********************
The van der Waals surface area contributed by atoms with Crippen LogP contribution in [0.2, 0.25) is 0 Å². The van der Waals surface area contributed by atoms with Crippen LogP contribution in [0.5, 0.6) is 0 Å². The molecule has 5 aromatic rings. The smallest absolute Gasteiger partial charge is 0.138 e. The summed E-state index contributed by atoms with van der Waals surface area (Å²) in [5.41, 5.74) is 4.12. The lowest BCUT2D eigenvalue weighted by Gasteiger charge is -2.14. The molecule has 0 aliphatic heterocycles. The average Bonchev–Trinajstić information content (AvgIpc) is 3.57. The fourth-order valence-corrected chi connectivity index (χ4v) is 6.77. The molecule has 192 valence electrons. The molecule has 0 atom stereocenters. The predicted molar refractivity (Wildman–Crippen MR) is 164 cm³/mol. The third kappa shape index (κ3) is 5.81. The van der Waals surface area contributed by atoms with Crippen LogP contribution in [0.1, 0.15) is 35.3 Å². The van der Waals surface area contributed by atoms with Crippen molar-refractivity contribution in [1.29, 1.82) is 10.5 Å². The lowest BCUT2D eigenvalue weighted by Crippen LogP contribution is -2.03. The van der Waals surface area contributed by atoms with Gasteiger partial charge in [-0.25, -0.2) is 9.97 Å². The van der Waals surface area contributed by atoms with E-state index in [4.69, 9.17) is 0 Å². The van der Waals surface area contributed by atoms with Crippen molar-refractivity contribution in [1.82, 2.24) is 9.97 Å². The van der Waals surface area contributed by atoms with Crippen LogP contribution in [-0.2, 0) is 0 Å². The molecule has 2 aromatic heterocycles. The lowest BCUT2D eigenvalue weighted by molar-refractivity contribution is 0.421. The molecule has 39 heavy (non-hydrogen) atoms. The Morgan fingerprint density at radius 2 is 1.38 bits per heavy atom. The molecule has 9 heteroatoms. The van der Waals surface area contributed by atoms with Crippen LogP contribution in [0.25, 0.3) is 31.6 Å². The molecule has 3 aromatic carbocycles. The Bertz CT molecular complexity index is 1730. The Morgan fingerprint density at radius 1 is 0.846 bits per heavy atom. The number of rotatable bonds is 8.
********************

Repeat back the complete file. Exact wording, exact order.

The van der Waals surface area contributed by atoms with Crippen LogP contribution in [0.2, 0.25) is 0 Å². The van der Waals surface area contributed by atoms with Crippen LogP contribution in [0.5, 0.6) is 0 Å². The molecule has 5 aromatic rings. The smallest absolute Gasteiger partial charge is 0.138 e. The summed E-state index contributed by atoms with van der Waals surface area (Å²) in [5.41, 5.74) is 4.12. The lowest BCUT2D eigenvalue weighted by Gasteiger charge is -2.14. The molecule has 0 aliphatic heterocycles. The average Bonchev–Trinajstić information content (AvgIpc) is 3.57. The fourth-order valence-corrected chi connectivity index (χ4v) is 6.77. The molecule has 192 valence electrons. The molecule has 0 atom stereocenters. The predicted molar refractivity (Wildman–Crippen MR) is 164 cm³/mol. The third kappa shape index (κ3) is 5.81. The van der Waals surface area contributed by atoms with Crippen LogP contribution in [0.1, 0.15) is 35.3 Å². The van der Waals surface area contributed by atoms with Crippen molar-refractivity contribution in [1.29, 1.82) is 10.5 Å². The lowest BCUT2D eigenvalue weighted by Crippen LogP contribution is -2.03. The van der Waals surface area contributed by atoms with Gasteiger partial charge in [-0.25, -0.2) is 9.97 Å². The van der Waals surface area contributed by atoms with E-state index in [4.69, 9.17) is 0 Å². The van der Waals surface area contributed by atoms with Crippen molar-refractivity contribution in [1.82, 2.24) is 9.97 Å². The van der Waals surface area contributed by atoms with Crippen LogP contribution in [-0.2, 0) is 0 Å². The molecule has 2 aromatic heterocycles. The lowest BCUT2D eigenvalue weighted by molar-refractivity contribution is 0.421. The molecule has 39 heavy (non-hydrogen) atoms. The Morgan fingerprint density at radius 2 is 1.38 bits per heavy atom. The molecule has 9 heteroatoms. The van der Waals surface area contributed by atoms with Crippen LogP contribution in [0.25, 0.3) is 31.6 Å². The molecule has 3 aromatic carbocycles. The Bertz CT molecular complexity index is 1730. The Morgan fingerprint density at radius 1 is 0.846 bits per heavy atom. The number of rotatable bonds is 8.